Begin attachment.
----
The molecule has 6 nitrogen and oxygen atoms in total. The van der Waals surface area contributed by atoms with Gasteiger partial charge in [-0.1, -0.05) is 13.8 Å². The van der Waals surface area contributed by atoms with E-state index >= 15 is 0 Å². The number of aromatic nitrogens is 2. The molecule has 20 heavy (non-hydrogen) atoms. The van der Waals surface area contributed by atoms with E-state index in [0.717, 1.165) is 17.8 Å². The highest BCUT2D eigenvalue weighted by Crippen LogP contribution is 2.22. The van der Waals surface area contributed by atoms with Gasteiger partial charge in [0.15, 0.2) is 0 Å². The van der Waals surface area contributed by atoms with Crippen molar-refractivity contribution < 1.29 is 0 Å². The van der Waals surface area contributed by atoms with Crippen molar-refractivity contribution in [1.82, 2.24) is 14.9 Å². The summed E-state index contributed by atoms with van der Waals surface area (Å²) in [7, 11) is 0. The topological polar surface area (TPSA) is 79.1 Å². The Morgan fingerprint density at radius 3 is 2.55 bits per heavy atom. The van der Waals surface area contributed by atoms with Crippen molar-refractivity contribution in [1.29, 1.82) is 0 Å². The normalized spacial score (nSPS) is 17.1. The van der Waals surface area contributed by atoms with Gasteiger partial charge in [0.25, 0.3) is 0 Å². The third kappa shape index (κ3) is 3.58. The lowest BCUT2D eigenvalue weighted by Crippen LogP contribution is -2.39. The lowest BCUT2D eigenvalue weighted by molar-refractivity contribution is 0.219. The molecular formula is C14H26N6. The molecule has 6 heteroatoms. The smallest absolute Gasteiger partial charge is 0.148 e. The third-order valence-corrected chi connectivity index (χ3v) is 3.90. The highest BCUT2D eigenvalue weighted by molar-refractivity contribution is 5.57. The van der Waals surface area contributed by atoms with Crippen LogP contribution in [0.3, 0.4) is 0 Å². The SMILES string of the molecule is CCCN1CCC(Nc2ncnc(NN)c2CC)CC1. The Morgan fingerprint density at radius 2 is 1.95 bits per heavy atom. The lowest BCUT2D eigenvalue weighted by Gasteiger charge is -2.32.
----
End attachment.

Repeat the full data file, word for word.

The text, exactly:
The molecule has 6 nitrogen and oxygen atoms in total. The van der Waals surface area contributed by atoms with Gasteiger partial charge in [-0.1, -0.05) is 13.8 Å². The van der Waals surface area contributed by atoms with E-state index >= 15 is 0 Å². The number of aromatic nitrogens is 2. The molecule has 20 heavy (non-hydrogen) atoms. The van der Waals surface area contributed by atoms with E-state index in [0.717, 1.165) is 17.8 Å². The highest BCUT2D eigenvalue weighted by Crippen LogP contribution is 2.22. The van der Waals surface area contributed by atoms with Gasteiger partial charge in [0.15, 0.2) is 0 Å². The van der Waals surface area contributed by atoms with Crippen molar-refractivity contribution < 1.29 is 0 Å². The van der Waals surface area contributed by atoms with Crippen molar-refractivity contribution in [1.82, 2.24) is 14.9 Å². The summed E-state index contributed by atoms with van der Waals surface area (Å²) in [7, 11) is 0. The topological polar surface area (TPSA) is 79.1 Å². The Morgan fingerprint density at radius 3 is 2.55 bits per heavy atom. The van der Waals surface area contributed by atoms with Crippen molar-refractivity contribution in [1.29, 1.82) is 0 Å². The normalized spacial score (nSPS) is 17.1. The van der Waals surface area contributed by atoms with Gasteiger partial charge in [0.25, 0.3) is 0 Å². The third kappa shape index (κ3) is 3.58. The lowest BCUT2D eigenvalue weighted by Crippen LogP contribution is -2.39. The lowest BCUT2D eigenvalue weighted by molar-refractivity contribution is 0.219. The molecular formula is C14H26N6. The molecule has 6 heteroatoms. The smallest absolute Gasteiger partial charge is 0.148 e. The third-order valence-corrected chi connectivity index (χ3v) is 3.90. The highest BCUT2D eigenvalue weighted by molar-refractivity contribution is 5.57. The van der Waals surface area contributed by atoms with Crippen LogP contribution in [0.3, 0.4) is 0 Å². The SMILES string of the molecule is CCCN1CCC(Nc2ncnc(NN)c2CC)CC1. The Morgan fingerprint density at radius 2 is 1.95 bits per heavy atom. The lowest BCUT2D eigenvalue weighted by Gasteiger charge is -2.32.